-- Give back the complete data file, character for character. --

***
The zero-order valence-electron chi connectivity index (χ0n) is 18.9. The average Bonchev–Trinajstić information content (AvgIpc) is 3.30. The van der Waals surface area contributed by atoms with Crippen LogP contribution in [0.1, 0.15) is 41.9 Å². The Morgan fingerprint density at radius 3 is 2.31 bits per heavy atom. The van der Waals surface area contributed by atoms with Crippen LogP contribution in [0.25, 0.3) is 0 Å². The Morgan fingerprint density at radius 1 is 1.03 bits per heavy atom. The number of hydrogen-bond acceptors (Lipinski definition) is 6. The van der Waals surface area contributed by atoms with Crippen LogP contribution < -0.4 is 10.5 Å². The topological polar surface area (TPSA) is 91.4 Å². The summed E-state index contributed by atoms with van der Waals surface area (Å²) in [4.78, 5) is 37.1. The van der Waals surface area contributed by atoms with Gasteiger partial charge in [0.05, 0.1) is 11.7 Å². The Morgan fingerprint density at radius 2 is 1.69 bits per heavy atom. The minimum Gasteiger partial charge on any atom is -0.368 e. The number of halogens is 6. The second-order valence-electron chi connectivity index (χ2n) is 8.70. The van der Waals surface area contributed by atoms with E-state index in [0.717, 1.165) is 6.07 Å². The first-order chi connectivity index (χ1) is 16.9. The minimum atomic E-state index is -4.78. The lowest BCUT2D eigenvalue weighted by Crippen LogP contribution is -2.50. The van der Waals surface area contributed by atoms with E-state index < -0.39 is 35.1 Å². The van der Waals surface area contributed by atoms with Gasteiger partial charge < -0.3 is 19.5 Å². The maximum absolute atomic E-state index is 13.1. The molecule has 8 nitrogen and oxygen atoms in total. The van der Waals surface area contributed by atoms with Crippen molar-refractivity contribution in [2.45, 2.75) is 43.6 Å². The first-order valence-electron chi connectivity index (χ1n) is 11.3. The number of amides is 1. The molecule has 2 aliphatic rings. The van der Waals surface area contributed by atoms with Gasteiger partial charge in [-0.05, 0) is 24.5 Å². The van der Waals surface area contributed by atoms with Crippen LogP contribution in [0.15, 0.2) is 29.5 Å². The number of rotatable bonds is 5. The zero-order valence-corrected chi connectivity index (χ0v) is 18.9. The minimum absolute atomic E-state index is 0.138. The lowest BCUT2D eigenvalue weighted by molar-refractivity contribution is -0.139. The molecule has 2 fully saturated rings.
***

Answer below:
The zero-order valence-electron chi connectivity index (χ0n) is 18.9. The average Bonchev–Trinajstić information content (AvgIpc) is 3.30. The van der Waals surface area contributed by atoms with Crippen LogP contribution in [0.1, 0.15) is 41.9 Å². The Morgan fingerprint density at radius 3 is 2.31 bits per heavy atom. The van der Waals surface area contributed by atoms with Crippen LogP contribution in [0.25, 0.3) is 0 Å². The Morgan fingerprint density at radius 1 is 1.03 bits per heavy atom. The number of hydrogen-bond acceptors (Lipinski definition) is 6. The van der Waals surface area contributed by atoms with Crippen LogP contribution < -0.4 is 10.5 Å². The topological polar surface area (TPSA) is 91.4 Å². The summed E-state index contributed by atoms with van der Waals surface area (Å²) in [4.78, 5) is 37.1. The van der Waals surface area contributed by atoms with Gasteiger partial charge in [0.05, 0.1) is 11.7 Å². The Morgan fingerprint density at radius 2 is 1.69 bits per heavy atom. The minimum Gasteiger partial charge on any atom is -0.368 e. The number of halogens is 6. The second-order valence-electron chi connectivity index (χ2n) is 8.70. The van der Waals surface area contributed by atoms with E-state index in [0.717, 1.165) is 6.07 Å². The first-order chi connectivity index (χ1) is 16.9. The minimum atomic E-state index is -4.78. The lowest BCUT2D eigenvalue weighted by Crippen LogP contribution is -2.50. The van der Waals surface area contributed by atoms with E-state index < -0.39 is 35.1 Å². The van der Waals surface area contributed by atoms with Gasteiger partial charge < -0.3 is 19.5 Å². The maximum absolute atomic E-state index is 13.1. The molecule has 8 nitrogen and oxygen atoms in total. The van der Waals surface area contributed by atoms with Crippen molar-refractivity contribution in [2.45, 2.75) is 43.6 Å². The first-order valence-electron chi connectivity index (χ1n) is 11.3. The number of amides is 1. The molecule has 2 aliphatic rings. The van der Waals surface area contributed by atoms with Gasteiger partial charge in [-0.05, 0) is 24.5 Å². The van der Waals surface area contributed by atoms with Crippen LogP contribution in [0.15, 0.2) is 29.5 Å². The number of rotatable bonds is 5. The zero-order valence-corrected chi connectivity index (χ0v) is 18.9. The minimum absolute atomic E-state index is 0.138. The lowest BCUT2D eigenvalue weighted by molar-refractivity contribution is -0.139. The molecule has 2 fully saturated rings.